By Samuel Martínez
In his Conclusion, volume editor Samuel Martínez identifies overarching concerns in the preceding chapters. Lost in the slogan swap that passes for immigration debate is not only consideration of immigration restrictionism’s unsustainable conflicts with global economic integration. Missing also are questions that should seem centrally important to political progressives: Why has the number of jobs that “Americans won’t do” (but immigrants will) grown so rapidly in recent years? How low do we wish to let the cost of labor go in the United States? Ties between immigration and other trends in the global economy underscore the volume’s guiding principles: international migration is better understood through a global political economic lens than through a U.S.-based optic; it is a mistake to focus on immigration in isolation from other political, economic and social policy domains.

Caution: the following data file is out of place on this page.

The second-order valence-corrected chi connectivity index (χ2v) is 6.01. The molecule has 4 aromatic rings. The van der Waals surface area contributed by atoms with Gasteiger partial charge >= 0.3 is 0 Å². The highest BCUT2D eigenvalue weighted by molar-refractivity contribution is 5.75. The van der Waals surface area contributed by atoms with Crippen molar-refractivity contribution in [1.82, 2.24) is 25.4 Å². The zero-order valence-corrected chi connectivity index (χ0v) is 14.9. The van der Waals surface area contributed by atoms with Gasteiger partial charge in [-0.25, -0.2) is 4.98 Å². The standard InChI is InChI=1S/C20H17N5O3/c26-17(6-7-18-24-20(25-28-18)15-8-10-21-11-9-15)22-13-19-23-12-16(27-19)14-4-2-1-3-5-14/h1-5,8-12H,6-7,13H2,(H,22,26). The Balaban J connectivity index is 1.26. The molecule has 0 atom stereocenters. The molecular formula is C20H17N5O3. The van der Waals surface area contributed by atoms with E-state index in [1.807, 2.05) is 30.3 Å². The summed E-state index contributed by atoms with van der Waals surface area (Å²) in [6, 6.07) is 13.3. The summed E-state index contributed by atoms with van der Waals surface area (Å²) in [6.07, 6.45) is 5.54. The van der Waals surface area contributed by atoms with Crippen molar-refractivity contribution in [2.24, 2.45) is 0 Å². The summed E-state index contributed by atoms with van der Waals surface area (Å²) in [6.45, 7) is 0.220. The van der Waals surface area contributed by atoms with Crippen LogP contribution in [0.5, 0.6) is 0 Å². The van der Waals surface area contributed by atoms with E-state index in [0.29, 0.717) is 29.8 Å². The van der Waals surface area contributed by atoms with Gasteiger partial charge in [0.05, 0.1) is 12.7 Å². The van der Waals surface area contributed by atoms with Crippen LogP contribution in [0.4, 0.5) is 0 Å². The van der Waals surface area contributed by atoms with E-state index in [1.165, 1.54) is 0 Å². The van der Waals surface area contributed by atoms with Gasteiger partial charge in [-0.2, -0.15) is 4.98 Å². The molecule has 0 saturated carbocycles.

- What aspects of U.S. foreign policy, according to Martínez, are worsening already worrisome trends in human geographical mobility?
- Are the rights and welfare of U.S. natives and immigrant workers irreconcilably opposed? Are there ways in which upholding migrant rights is good for immigrants and citizens equally?